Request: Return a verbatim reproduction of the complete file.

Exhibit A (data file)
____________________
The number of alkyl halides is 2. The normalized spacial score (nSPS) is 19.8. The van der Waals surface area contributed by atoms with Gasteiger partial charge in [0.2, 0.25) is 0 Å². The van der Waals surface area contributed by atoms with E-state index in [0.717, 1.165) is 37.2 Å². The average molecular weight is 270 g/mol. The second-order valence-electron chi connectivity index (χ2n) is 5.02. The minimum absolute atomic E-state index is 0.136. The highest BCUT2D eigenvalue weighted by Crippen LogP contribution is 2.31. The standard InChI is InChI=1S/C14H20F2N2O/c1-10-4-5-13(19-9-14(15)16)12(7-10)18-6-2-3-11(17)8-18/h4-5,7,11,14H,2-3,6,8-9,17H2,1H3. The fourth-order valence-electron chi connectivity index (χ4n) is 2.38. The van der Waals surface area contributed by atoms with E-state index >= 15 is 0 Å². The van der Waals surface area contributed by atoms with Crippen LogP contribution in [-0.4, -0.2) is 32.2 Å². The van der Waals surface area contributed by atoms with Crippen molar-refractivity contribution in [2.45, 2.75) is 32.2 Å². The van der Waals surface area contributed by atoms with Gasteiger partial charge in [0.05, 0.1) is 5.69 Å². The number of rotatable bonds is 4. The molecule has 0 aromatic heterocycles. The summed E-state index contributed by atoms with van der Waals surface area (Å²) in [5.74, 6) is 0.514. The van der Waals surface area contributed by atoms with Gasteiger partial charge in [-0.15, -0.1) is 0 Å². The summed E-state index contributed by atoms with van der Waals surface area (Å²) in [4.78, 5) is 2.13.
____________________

The number of alkyl halides is 2. The normalized spacial score (nSPS) is 19.8. The van der Waals surface area contributed by atoms with Gasteiger partial charge in [0.2, 0.25) is 0 Å². The van der Waals surface area contributed by atoms with E-state index in [0.717, 1.165) is 37.2 Å². The average molecular weight is 270 g/mol. The second-order valence-electron chi connectivity index (χ2n) is 5.02. The minimum absolute atomic E-state index is 0.136. The highest BCUT2D eigenvalue weighted by Crippen LogP contribution is 2.31. The standard InChI is InChI=1S/C14H20F2N2O/c1-10-4-5-13(19-9-14(15)16)12(7-10)18-6-2-3-11(17)8-18/h4-5,7,11,14H,2-3,6,8-9,17H2,1H3. The fourth-order valence-electron chi connectivity index (χ4n) is 2.38. The van der Waals surface area contributed by atoms with E-state index >= 15 is 0 Å². The van der Waals surface area contributed by atoms with Crippen LogP contribution in [-0.4, -0.2) is 32.2 Å². The van der Waals surface area contributed by atoms with Crippen molar-refractivity contribution in [2.45, 2.75) is 32.2 Å². The van der Waals surface area contributed by atoms with Gasteiger partial charge in [0.05, 0.1) is 5.69 Å². The number of rotatable bonds is 4. The molecule has 0 aromatic heterocycles. The summed E-state index contributed by atoms with van der Waals surface area (Å²) in [5.74, 6) is 0.514. The van der Waals surface area contributed by atoms with Gasteiger partial charge in [-0.15, -0.1) is 0 Å². The summed E-state index contributed by atoms with van der Waals surface area (Å²) in [4.78, 5) is 2.13.